5. I'll be honest ... if it was me, I would prepare a Motion in Limine objecting to any evidence/witnesses they may want to present since they failed to comply to CCP 96. I like to OBJECT FORMALLY and IN WRITING. CYA in case of an appeal. But (not to sound overconfident -- I do not like overconfident), this sounds like the traditional "litigate-by-numbers/hope you don't know what you're doing," case. I mean ... they didn't send you a CCP 98? AND they didn't respond to your CCP 96 request!? Really!? I mean ... really? 😂 What do they expect to come to court with!? 😂 Here is a sample of a MIL that @sadinca left for me. I think you can edit/adjust this one: (admittedly, I am not a MIL expert -- there are much more experienced members that can help you in this area) MIL No 2 Sample - Evidence or Witnesses Not Named.docx Not sure where you are, @MouseRabbit. Check your local court rules for the timelines/deadlines as to WHEN to submit MIL's to the court and serve them to the plaintiff. (and make sure to check your LOCAL-LOCAL department court rules, as they may be different than your Local County Court rules. For example, my county court rules deadline for MIL was 5-days before trial ... my judge's department court rules were 10-days before trial). REMEMBER THE DEADLINE APPLIES TO SERVING THE PLAINTIFF ALSO, so double and triple check that calendar. And send everything CMRR, as always.
  6. @Harry Seaward ... I'm with you. I agree! I wasn't talking about every single post. I was referring to THIS discussion, about THESE specific articles from The Shriver Center on Poverty Law written in 2010 and 2012. We're good!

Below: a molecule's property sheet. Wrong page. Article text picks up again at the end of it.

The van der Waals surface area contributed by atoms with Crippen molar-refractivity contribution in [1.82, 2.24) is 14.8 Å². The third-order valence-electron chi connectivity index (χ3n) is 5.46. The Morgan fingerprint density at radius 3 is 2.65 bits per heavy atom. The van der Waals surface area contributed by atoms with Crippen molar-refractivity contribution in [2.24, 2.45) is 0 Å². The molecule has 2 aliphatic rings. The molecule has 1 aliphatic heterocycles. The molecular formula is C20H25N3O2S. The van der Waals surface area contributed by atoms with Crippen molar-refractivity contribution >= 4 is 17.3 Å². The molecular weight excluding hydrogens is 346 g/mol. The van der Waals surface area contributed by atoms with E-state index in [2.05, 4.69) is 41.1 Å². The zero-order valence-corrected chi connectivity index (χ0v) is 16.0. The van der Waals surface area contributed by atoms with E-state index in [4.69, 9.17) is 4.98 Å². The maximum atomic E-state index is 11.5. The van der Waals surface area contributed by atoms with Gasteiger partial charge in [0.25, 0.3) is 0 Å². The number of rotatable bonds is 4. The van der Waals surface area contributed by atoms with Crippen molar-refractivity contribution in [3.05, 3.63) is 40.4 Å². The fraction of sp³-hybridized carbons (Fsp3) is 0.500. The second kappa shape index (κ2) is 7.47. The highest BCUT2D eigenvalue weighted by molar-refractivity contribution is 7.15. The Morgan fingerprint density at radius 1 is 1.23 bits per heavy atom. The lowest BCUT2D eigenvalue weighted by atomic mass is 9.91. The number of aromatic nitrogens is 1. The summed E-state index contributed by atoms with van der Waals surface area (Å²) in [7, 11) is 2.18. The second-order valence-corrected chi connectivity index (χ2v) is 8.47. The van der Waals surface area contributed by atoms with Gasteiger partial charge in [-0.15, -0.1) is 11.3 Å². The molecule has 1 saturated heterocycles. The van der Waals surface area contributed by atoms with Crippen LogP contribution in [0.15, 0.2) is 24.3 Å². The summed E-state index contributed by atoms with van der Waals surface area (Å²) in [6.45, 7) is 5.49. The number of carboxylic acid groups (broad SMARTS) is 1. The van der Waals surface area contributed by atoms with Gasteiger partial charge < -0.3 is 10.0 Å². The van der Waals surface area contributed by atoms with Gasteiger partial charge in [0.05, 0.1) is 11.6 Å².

7. Ahhh! Much, much better! "Dangerous" is a word that definitely applies here! Thank you, @Goody_Ouchless!!
  8. Wow @BV80!! Your post is a GOLDMINE!! I don't even know where to start! This is going to be INCREDIBLY HELPFUL for current and future visitors to the site!! Now THIS is what I call a useful contribution in a pinned thread!! Thank you!! Being in California, I can 100% attest to this! Not only in my case, but of those of the fine folks I have given some assistance. Amazing! Had no idea the percentage was that high. This is why I've always told people to look at arbitration. I've never used it, but I knew it was very successful. Agree 100%!! IMHO this is what makes this forum great! Again, brilliant @BV80! I'm laughing to myself because I'm wondering why I even replied! 😂 I agree with everything you've said and think your post is unbelievably helpful -- from top to bottom! All I can say, again, is ... THANK YOU! Many, many people are going to benefit from it!